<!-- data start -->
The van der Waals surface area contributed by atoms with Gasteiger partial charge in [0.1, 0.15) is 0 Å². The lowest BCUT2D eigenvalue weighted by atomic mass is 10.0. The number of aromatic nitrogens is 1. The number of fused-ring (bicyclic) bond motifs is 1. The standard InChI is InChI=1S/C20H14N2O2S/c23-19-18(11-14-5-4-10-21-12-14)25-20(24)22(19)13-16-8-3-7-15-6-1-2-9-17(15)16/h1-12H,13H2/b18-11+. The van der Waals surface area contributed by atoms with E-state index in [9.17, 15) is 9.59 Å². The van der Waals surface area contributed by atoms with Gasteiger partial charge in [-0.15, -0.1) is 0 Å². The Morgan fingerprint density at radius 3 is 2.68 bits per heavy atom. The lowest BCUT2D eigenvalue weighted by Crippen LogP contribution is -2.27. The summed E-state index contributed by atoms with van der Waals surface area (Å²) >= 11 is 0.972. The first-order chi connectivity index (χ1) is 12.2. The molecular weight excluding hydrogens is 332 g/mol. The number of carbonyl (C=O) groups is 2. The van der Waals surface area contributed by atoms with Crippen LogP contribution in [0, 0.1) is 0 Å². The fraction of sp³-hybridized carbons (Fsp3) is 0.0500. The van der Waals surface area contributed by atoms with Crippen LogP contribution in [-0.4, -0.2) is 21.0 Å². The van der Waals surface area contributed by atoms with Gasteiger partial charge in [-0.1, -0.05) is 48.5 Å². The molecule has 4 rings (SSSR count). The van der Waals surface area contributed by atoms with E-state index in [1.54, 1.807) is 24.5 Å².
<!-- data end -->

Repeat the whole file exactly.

The van der Waals surface area contributed by atoms with Gasteiger partial charge in [0.1, 0.15) is 0 Å². The lowest BCUT2D eigenvalue weighted by atomic mass is 10.0. The number of aromatic nitrogens is 1. The number of fused-ring (bicyclic) bond motifs is 1. The standard InChI is InChI=1S/C20H14N2O2S/c23-19-18(11-14-5-4-10-21-12-14)25-20(24)22(19)13-16-8-3-7-15-6-1-2-9-17(15)16/h1-12H,13H2/b18-11+. The van der Waals surface area contributed by atoms with E-state index in [9.17, 15) is 9.59 Å². The van der Waals surface area contributed by atoms with Gasteiger partial charge in [-0.15, -0.1) is 0 Å². The Morgan fingerprint density at radius 3 is 2.68 bits per heavy atom. The lowest BCUT2D eigenvalue weighted by Crippen LogP contribution is -2.27. The summed E-state index contributed by atoms with van der Waals surface area (Å²) >= 11 is 0.972. The first-order chi connectivity index (χ1) is 12.2. The molecular weight excluding hydrogens is 332 g/mol. The number of carbonyl (C=O) groups is 2. The van der Waals surface area contributed by atoms with Crippen LogP contribution in [0, 0.1) is 0 Å². The fraction of sp³-hybridized carbons (Fsp3) is 0.0500. The van der Waals surface area contributed by atoms with Crippen LogP contribution in [-0.4, -0.2) is 21.0 Å². The van der Waals surface area contributed by atoms with Gasteiger partial charge in [-0.1, -0.05) is 48.5 Å². The molecule has 4 rings (SSSR count). The van der Waals surface area contributed by atoms with E-state index in [1.54, 1.807) is 24.5 Å².